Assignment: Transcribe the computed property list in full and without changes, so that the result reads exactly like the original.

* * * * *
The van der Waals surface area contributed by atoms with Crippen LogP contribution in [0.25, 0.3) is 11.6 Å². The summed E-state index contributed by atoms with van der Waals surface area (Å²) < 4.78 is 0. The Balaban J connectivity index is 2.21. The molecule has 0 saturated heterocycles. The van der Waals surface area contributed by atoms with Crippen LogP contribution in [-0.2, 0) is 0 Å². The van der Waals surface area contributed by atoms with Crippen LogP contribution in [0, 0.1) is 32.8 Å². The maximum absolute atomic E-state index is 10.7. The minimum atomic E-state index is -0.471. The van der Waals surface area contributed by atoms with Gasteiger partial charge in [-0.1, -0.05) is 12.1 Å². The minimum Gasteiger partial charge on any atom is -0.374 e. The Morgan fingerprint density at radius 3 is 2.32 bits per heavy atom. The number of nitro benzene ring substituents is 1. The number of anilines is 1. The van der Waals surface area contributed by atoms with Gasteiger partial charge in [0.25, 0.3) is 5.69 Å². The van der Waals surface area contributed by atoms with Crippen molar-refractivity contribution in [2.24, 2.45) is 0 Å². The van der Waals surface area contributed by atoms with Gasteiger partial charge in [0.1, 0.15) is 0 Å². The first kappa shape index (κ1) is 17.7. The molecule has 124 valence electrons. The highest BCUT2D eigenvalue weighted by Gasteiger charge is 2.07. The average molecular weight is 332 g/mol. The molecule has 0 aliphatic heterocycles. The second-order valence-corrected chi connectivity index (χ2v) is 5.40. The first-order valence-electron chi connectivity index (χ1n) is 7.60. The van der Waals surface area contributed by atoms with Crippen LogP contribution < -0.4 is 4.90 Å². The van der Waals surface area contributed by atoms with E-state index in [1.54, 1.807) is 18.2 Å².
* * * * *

The van der Waals surface area contributed by atoms with Crippen LogP contribution in [0.25, 0.3) is 11.6 Å². The summed E-state index contributed by atoms with van der Waals surface area (Å²) < 4.78 is 0. The Balaban J connectivity index is 2.21. The molecule has 0 saturated heterocycles. The van der Waals surface area contributed by atoms with Crippen LogP contribution in [-0.2, 0) is 0 Å². The van der Waals surface area contributed by atoms with Crippen LogP contribution in [0, 0.1) is 32.8 Å². The maximum absolute atomic E-state index is 10.7. The minimum atomic E-state index is -0.471. The van der Waals surface area contributed by atoms with Gasteiger partial charge in [-0.1, -0.05) is 12.1 Å². The minimum Gasteiger partial charge on any atom is -0.374 e. The Morgan fingerprint density at radius 3 is 2.32 bits per heavy atom. The number of nitro benzene ring substituents is 1. The number of anilines is 1. The van der Waals surface area contributed by atoms with Gasteiger partial charge in [0.25, 0.3) is 5.69 Å². The van der Waals surface area contributed by atoms with Crippen molar-refractivity contribution in [2.24, 2.45) is 0 Å². The van der Waals surface area contributed by atoms with Gasteiger partial charge in [0.1, 0.15) is 0 Å². The first kappa shape index (κ1) is 17.7. The molecule has 124 valence electrons. The highest BCUT2D eigenvalue weighted by Gasteiger charge is 2.07. The average molecular weight is 332 g/mol. The molecule has 0 aliphatic heterocycles. The second-order valence-corrected chi connectivity index (χ2v) is 5.40. The first-order valence-electron chi connectivity index (χ1n) is 7.60. The van der Waals surface area contributed by atoms with Crippen LogP contribution < -0.4 is 4.90 Å². The van der Waals surface area contributed by atoms with E-state index in [1.54, 1.807) is 18.2 Å².